Questions on Startups from Luke Carrière

When I was working on my PhD in Austin I got involved with a group called 3 Day Startup (3DS).  The idea is simple: get 40 bright, motivated, and entrepreneurial students in a room for 3 days, and have them build something. 3DS has grown since I attended their first 3 day event, and they now hold these events world wide.  They'll be holding their first 3DS in NYC on April 20, and I'll be helping out (as an advisor this time and a sponsor through Etsy). Luke Carrière is organizing the event, and he sent me a list of questions about my startup experience, answered here.

What is your advice to future entrepreneurs?

Do what you love, and start a company if that’s your passion. Entrepreneurship is about value creation, disruption of current standards, and ownership.

How did you recognize the opportunity/research the feasibility of the idea? 

A successful startup has 99% due with execution: there are bad ideas that of course will never go anywhere, but “good” ideas hold very little weight on their own, IMO.

My previous startup came about through a project I had been previously working on. I was trying to monetize a search engine I’d built and saw a market gap in online retail ads. 

Recognizing a successful opportunity also involves understanding the strengths of the people who will be working on it (i.e. the founding team).

How did you finance your business? 

Mostly boot strapped. The internet is a unique place in that production costs are primarily just development time: if you don’t pay yourself, your production costs are zero. We built our initial system on a few machines on Amazon Web Services then scaled up to dozens as we brought on customers.

What was your growth strategy and why?

We were primarily a B2B service provider, so our growth strategy ultimately centered around sales.

What are you willing to give up?

Ownership was one of my three reasons for being an entrepreneur. Company ownership comes in the form of equity and control, and I would sooner give up equity than control.

What is your favorite aspect of being an entrepreneur?

Building cool stuff, re-thinking the way things work, and not having a boss.  Basically a restatement of my reasons for being an entrepreneur.What is your least favorite aspect of being an entrepreneur? Stress. With ownership and control comes responsibility. If shit hits the fan, you have no one to blame but yourself.

What have you sacrificed? 

Nothing.What is the number of companies you have started?

I’ve worked on several large and substantial projects of my own, but have only started one company with employees, investors, cash flow, etc.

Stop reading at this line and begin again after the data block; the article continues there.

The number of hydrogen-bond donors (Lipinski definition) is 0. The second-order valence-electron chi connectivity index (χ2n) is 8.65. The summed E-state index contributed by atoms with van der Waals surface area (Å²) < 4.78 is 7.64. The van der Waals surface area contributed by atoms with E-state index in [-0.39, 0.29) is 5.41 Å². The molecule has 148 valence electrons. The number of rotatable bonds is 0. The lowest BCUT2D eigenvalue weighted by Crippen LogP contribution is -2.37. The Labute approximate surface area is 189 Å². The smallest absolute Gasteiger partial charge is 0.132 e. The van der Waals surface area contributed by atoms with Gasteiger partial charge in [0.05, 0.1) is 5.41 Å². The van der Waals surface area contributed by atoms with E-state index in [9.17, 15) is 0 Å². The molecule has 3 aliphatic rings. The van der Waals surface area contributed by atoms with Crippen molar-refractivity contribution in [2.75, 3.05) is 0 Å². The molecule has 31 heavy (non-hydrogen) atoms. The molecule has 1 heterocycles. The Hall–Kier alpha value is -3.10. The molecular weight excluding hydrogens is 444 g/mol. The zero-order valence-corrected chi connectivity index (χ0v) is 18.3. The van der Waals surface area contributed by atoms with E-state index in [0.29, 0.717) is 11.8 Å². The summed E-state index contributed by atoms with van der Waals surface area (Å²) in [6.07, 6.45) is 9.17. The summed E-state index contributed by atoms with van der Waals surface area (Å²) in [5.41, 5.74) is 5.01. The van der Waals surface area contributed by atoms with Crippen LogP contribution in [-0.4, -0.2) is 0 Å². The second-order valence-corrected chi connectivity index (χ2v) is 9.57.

What are lessons that you have learned from starting these companies? 

As your company grows, it’s important to stay focused on the core problems you’re trying to solve. Functions like raising money, HR, business operations, etc. require attention, but must be a second priority.

What are the challenges/obstacles you have faced? 

We were presented with an awesome early stage acquisition opportunity 9 months after our series A round. We ended up taking it. I now lead the search and data team at where I’m very happy and work with a great team on interesting problems. I still think there are huge opportunities in the market we were tackling.

What are some regrets? Biggest mistakes? 

No regrets.What is you’re background information? (Education, previous job experience, etc.)

Ph.D. in data mining. Ex-Google. Lots of hacking on various projects and consulting.

What is your business structure? 

S-Corp, I think. Whatever my lawyers recommended.

What resources did you use when starting your company? 

Good advisors are critical, especially for first time entrepreneurs. We had a great advisor.

How long did it take your initial idea to actually launch it? 

I worked on some of the technology for quite some time. It took maybe 6 weeks to build our first functional system prototype.

Where do original investors stand now, if at all in your company? 

Everyone was happy with our acquisition, including our investors.

How do you manage your time?

These days I manage a fairly large team (much bigger than my entire startup). I wake up early and try to get all “real work” done before 11am.What did you do with initial profits? Left in the bank, paid for server bills.How long did it take for your company to become profitable? I think we were profitable for a brief period of time right before we raised our series A. Then we hired some awesome people and were no longer profitable :-).How did your idea change throughout the process?

The core idea stayed in tact, but we learned about how to position it, package it, sell it.

Did you ever think of giving up? If so why?


What was your initial role? What is your current role in the company now?

I was the first founder and CEO.

What is the worst advice you have ever received and why?

Lawyers generally give very bad advice. They’re generally very smart people, but they don’t understand business relationships behind the contracts and deals they work on. Business starts with people first and contracts second: legal advice only concerns the latter.Which part of your job is actual work opposed to passion?

I’m an engineering director now at a 300 person company. I try to spend as much time as possible working on things that are my passion, and I try to impress my entrepreneurial way of working on my team and larger company culture.How is the economy effecting your business?

A bad economy is a great opportunity for disruption. We closed our series A during March of 2008 when the Dow was at it’s lowest point in 10 years.